Date of Award


Document Type


Degree Name

Doctor of Psychology (PsyD)


Graduate Department of Clinical Psychology

First Advisor

Winston Seegobin

Second Advisor

Mary Peterson

Third Advisor

Carlos Tayolo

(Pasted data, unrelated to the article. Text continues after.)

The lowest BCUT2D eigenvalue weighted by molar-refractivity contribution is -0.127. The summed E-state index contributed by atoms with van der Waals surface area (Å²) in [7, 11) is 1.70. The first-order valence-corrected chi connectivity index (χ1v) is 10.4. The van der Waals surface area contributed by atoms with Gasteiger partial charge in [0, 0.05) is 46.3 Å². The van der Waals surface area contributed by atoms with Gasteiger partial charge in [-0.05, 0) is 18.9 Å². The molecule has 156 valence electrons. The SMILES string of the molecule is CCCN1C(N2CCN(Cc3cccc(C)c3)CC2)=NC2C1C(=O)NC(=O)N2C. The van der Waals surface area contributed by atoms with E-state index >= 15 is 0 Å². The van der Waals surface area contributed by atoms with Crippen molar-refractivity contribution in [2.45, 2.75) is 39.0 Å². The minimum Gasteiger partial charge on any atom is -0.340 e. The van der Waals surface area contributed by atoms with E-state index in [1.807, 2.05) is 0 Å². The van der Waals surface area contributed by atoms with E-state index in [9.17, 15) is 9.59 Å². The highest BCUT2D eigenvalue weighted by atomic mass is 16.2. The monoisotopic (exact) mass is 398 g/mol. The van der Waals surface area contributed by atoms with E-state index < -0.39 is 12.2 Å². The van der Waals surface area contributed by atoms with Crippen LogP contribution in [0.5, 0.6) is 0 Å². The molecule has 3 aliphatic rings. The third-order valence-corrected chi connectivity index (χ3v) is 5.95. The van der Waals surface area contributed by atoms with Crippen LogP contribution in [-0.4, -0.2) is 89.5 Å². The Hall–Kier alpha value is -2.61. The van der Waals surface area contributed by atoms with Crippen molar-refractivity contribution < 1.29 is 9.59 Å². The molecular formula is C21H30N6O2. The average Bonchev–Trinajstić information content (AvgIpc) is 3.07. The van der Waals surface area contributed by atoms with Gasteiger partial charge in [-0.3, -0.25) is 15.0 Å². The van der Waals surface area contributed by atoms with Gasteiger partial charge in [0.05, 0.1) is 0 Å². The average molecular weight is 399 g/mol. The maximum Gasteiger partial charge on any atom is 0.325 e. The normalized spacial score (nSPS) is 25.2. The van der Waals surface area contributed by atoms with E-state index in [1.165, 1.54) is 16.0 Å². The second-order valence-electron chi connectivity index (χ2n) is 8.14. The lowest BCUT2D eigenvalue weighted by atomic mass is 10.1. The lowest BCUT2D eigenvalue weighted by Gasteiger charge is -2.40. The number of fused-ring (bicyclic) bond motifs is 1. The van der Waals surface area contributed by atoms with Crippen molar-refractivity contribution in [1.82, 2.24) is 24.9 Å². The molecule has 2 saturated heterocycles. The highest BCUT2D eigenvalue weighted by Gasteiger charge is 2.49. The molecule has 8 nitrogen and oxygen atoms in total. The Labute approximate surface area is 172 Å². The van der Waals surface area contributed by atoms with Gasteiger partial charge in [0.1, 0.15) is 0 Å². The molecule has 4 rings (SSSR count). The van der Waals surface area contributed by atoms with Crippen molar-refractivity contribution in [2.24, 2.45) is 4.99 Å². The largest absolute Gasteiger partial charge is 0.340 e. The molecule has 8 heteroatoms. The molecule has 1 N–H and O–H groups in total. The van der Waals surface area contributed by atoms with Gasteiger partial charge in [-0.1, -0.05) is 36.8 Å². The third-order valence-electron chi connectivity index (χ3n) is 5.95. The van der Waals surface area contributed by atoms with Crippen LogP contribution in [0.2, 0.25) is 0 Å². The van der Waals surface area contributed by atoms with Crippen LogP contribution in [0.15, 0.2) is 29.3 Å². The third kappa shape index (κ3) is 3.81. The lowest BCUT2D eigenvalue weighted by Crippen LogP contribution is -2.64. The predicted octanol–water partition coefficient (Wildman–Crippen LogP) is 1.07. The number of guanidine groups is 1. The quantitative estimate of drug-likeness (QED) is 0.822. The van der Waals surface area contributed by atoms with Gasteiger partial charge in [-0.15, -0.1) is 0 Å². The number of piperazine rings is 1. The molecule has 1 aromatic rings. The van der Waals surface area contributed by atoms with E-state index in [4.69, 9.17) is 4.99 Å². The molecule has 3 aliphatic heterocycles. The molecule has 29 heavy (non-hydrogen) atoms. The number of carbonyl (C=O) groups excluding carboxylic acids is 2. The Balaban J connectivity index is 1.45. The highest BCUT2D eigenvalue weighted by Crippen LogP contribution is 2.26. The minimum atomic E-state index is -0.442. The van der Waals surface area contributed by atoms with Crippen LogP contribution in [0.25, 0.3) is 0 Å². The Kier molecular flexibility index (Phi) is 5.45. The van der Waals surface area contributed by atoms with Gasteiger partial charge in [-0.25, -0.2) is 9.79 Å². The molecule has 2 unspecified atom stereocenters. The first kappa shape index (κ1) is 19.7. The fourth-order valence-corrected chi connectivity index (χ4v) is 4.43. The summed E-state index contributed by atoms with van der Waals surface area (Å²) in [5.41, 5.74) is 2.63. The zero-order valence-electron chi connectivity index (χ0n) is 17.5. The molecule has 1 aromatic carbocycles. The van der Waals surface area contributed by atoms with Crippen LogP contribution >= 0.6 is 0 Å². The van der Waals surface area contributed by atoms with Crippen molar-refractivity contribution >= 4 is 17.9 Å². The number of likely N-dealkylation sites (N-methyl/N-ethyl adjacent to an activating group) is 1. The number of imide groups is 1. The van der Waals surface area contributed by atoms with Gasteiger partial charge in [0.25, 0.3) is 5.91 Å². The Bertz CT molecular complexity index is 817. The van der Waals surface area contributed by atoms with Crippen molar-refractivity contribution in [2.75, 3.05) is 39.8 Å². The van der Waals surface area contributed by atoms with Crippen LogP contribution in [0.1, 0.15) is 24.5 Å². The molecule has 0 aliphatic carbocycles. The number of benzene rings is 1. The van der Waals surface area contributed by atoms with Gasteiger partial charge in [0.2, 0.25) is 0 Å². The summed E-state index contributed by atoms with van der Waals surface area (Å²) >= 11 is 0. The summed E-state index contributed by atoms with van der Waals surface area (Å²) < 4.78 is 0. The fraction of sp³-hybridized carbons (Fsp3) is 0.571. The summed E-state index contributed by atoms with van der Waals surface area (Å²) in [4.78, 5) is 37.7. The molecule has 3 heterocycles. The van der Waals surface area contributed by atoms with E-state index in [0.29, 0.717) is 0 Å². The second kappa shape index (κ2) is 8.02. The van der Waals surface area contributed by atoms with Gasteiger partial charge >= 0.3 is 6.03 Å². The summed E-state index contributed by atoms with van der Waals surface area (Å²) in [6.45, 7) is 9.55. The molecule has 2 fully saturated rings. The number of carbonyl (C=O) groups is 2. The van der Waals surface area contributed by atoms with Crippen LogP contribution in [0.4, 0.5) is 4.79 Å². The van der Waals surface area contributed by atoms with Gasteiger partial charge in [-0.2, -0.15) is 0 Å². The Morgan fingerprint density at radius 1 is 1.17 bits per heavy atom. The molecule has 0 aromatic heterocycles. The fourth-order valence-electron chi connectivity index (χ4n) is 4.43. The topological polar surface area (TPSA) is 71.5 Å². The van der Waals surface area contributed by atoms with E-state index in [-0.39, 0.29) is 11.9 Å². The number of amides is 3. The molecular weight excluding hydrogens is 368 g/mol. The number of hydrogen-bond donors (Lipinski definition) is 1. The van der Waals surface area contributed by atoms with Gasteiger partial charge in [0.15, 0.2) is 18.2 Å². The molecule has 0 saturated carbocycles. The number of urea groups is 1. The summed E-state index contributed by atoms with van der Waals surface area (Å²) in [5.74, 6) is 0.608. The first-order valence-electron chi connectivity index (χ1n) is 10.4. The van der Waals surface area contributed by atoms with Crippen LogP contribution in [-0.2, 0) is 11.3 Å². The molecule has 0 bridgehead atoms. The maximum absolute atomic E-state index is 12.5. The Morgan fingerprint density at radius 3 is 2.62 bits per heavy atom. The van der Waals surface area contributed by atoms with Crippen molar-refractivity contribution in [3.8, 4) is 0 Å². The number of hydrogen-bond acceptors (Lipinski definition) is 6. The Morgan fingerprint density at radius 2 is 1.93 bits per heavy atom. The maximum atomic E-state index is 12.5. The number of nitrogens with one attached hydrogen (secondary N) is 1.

Previous research has indicated that the United States is experiencing a rapid growth in its racial and ethnic diversity. Although diversity trainings are common place, many of these trainings do not include outcome measurements to ensure that training goals are met and reactions are favorable. The current study expands the research by evaluating the change in attitude, selfreported culturally competent behavior, and knowledge as a result of the training as well as reactions to the training through the use of pre and post-training measures. Mental healthcare workers (n = 47) completed a pretest, received the diversity training, and then completed the posttest immediately following the training. Paired samples t-tests, and frequencies were used to analyze specific training outcomes. A statistically significant difference was found from the total scores of the pretest (M = 60.31, SD = 10.23) to post test (M = 69.17, SD = 7.81) on the measure, t(47) = -7.86, p = .000. Specifically, attitude, self-reported culturally competent behavior, and knowledge were all found to have statistically significant improvements, with attitude scores improving from pretest (M = 24.99, SD = 4.07) to post test (M = 28.20, SD = 3.26) t(47) = -7.63, p = .000, culturally competent behaviors scores improving from pretest (M = 19.34, SD = 4.03) to post test (M = 22.06, SD = 3.16), t(47) = -6.85, p = .000, and knowledge scores improving from pretest (M = 15.98, SD = 3.05) to post test (M = 18.90, SD = 2.41), t(47) = -6.78, p = .000 on the measure. These results indicate that diversity training can significantly improve participants understanding of diverse clients. This study highlights the importance of developing and objectively assessing diversity training to ensure its effectiveness and applicability to clinical work.

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